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A site has 100's of pages, following a certain sitemap. A user can navigate to page2.aspx from page1.aspx. But if the user goes to page2.aspx directly say through a book marked URL, the user should be redirected to page1.aspx.

Edit: I dont want to go in and add code to every page that needs to fulfill this need.

Note: This is not a cross-page postback scenario.

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Are you enforcing this on the session (e.g., user has a valid session; he can do whatever he wants) or are you specifically trying to force a particular path of access to a given path? –  DarkSquid Jun 13 '09 at 4:09
    
option 2..."you specifically trying to force a particular path of access to a given path" –  Perpetualcoder Jun 13 '09 at 6:01

5 Answers 5

up vote 1 down vote accepted

You might consider something that is based off WorkFlow, such as this: http://blogs.msdn.com/mwinkle/archive/2007/06/07/introducing-the-pageflow-sample.aspx

The WCSF team also included a pageflow application block that you can use as a standalone add-on to your application.

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I guess you could check the referrer, and if there isn't one / or it isn't page1.aspx then you could redirect back to page1.aspx.

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As another answerer mentioned, you could use the Referrer header, but that can be faked by the client.

Since you don't want to modify each page, you could do something with an IHttpModule. Assuming you have some way of describing the valid page navigations, you could do something like this in the BeginRequest handler:

  • Check the session for a list of valid pages (using a default list for first visit if none are in the session).
  • If this request is for an invalid page, redirect to the place the user should be.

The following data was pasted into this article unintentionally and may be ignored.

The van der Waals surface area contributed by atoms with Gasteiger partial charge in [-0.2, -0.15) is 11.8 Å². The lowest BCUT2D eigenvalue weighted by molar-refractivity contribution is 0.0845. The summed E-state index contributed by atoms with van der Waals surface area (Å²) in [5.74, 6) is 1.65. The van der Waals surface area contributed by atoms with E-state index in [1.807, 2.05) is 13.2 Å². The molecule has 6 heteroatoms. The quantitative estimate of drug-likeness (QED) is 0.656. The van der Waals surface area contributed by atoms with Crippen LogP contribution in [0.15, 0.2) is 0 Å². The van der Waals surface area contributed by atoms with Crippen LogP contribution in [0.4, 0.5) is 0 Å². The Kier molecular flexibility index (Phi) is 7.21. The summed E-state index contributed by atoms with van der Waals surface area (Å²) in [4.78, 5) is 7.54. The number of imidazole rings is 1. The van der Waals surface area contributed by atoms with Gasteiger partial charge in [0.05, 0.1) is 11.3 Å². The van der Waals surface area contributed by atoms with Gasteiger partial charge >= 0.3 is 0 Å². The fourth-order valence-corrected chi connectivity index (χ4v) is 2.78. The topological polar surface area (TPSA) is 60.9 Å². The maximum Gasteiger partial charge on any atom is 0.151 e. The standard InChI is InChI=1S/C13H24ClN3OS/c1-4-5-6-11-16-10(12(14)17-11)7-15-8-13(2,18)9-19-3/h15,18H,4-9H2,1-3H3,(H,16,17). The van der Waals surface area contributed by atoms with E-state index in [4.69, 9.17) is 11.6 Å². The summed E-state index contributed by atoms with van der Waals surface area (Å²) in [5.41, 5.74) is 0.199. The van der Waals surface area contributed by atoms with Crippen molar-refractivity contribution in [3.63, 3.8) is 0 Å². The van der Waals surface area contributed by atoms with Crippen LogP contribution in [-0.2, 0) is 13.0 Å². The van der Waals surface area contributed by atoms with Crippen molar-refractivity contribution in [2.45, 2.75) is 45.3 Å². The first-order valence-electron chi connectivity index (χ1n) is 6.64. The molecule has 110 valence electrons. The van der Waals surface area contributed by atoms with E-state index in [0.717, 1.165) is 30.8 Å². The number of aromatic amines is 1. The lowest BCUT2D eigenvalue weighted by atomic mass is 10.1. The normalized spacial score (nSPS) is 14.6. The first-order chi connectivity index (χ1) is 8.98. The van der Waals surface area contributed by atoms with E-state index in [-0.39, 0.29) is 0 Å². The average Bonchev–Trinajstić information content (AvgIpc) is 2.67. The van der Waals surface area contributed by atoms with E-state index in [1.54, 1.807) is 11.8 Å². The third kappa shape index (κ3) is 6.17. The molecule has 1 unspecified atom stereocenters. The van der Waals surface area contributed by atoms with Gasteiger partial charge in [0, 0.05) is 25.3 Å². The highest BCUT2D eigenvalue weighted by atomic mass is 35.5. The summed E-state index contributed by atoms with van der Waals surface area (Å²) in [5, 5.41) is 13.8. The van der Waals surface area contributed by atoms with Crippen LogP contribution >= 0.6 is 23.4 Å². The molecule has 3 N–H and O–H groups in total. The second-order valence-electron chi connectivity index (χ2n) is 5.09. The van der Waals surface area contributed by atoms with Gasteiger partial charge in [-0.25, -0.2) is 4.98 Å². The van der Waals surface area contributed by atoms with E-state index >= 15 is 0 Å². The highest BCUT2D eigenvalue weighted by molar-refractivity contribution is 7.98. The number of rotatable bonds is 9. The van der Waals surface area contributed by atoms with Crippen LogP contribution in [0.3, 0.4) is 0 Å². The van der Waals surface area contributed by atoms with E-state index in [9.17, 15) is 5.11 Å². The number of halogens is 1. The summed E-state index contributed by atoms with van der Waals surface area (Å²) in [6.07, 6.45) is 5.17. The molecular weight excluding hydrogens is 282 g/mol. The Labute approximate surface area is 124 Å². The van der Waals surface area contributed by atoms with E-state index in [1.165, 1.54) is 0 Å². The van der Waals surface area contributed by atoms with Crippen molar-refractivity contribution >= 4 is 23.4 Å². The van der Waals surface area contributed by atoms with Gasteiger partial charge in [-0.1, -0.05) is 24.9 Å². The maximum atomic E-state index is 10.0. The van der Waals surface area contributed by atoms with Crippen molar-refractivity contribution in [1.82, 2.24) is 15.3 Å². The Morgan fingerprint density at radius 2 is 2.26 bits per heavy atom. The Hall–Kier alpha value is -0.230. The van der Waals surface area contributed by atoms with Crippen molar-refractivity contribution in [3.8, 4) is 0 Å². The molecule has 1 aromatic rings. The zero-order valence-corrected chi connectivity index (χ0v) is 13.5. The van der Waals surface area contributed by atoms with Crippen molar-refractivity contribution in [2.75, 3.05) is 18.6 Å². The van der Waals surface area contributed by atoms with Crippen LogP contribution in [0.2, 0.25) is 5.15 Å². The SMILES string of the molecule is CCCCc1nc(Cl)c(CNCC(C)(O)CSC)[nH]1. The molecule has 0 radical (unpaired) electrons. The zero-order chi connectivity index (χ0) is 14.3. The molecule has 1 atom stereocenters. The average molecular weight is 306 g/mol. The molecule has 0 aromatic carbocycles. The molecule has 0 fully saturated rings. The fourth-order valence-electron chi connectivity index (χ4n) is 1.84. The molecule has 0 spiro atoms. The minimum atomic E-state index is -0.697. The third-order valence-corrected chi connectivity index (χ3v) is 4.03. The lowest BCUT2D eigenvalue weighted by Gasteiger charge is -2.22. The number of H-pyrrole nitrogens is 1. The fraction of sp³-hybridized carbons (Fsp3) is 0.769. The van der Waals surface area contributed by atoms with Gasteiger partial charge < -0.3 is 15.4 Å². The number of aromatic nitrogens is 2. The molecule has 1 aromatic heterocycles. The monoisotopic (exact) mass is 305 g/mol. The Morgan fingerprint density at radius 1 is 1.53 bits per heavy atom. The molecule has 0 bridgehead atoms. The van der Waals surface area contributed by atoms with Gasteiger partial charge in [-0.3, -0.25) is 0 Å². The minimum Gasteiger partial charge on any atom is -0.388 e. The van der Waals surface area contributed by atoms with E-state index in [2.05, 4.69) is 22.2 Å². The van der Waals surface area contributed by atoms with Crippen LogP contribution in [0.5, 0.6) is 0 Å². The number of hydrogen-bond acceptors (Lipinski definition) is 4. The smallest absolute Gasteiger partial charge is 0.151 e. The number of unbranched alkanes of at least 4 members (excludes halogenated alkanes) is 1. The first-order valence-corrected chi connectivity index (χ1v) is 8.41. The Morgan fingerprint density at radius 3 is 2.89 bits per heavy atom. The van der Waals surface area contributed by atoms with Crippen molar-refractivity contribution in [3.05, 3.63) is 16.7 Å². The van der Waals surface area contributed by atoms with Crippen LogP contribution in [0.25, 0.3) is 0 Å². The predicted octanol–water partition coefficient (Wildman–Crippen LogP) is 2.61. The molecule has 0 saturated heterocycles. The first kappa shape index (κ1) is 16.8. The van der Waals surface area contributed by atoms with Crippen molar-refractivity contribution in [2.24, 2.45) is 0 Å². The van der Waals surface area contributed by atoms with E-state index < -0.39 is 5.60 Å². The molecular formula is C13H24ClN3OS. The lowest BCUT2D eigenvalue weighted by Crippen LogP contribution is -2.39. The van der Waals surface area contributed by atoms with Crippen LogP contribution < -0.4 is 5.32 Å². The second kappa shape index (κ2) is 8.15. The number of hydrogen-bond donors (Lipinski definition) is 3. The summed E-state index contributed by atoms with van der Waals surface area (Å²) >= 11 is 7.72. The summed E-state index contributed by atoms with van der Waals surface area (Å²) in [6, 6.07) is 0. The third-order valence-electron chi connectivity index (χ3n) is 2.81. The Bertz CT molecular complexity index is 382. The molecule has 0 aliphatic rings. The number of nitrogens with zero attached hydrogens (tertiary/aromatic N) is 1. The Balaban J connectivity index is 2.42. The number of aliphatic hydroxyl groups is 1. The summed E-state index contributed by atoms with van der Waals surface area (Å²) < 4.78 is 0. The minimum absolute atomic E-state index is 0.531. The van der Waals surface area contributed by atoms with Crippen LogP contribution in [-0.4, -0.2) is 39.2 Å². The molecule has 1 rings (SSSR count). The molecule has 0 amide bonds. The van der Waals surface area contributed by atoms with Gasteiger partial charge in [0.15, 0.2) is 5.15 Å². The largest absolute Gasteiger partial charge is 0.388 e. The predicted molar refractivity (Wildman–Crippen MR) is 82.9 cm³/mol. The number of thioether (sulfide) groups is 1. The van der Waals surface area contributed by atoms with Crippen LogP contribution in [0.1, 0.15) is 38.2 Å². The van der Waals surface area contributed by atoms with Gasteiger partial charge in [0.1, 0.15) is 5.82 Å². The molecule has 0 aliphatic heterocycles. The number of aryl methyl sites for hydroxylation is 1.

• Based on this request, set up the list of valid pages and redirect page in the session so it's ready for the next request.
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I recently worked with real code that checked to see if referrer was blank and used that as a step in authorization. The idea was users wouldn't be able to fake a referrer, you don't need a custom browser to fake a referrer. Users can book mark your page to delicious, then delicious.com is the referrer (and not blank).

I've had real arguments about how sophisticated a user needs to be to do certain hacks-- i.e. if users don't know how to set the referrer, then you can trust it. While true, it's unlikely your users will write a custom browser, but there already are Firefox addons to set headers, referrers etc and they're easy to use.

Josh has the best answer-- on page2 you should check the page hit log and see if the user has recently visted page1

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1  
Ah, the "how smart should we plan on our users being" argument. What I really like is when that argument is used to justify not doing security things -- like say protecting against SQL injection.... –  Jonathan Rupp Jun 13 '09 at 6:46
    
I guess the question author needs to state the reason why this is being investigated. If it's just for general 'flow' in the application, then the path of least resistance works fine. Otherwise, some of the better methods above make sense. –  ScottE Jun 13 '09 at 12:41

I like alot of the answers above (specifically the workflow).

Another option, is creating each page as a usercontrol and having page1.aspx control what usercontrol gets loaded. This has the advantage of storing your workflow in a single place instead of on each page.

However, I don't think there's a magic bullet out there. It sounds like this security problem is an afterthought, or possibly reported as a bug, and you have been tasked with fixing it quickly and efficiently.

I would start weighing the answers here with their associated cost in hours.. I suspect the quickest solution will be to check referrer addresses on each page. Although hackable, it is obscure and if that risk is acceptable to you it may be the appropriate solution.

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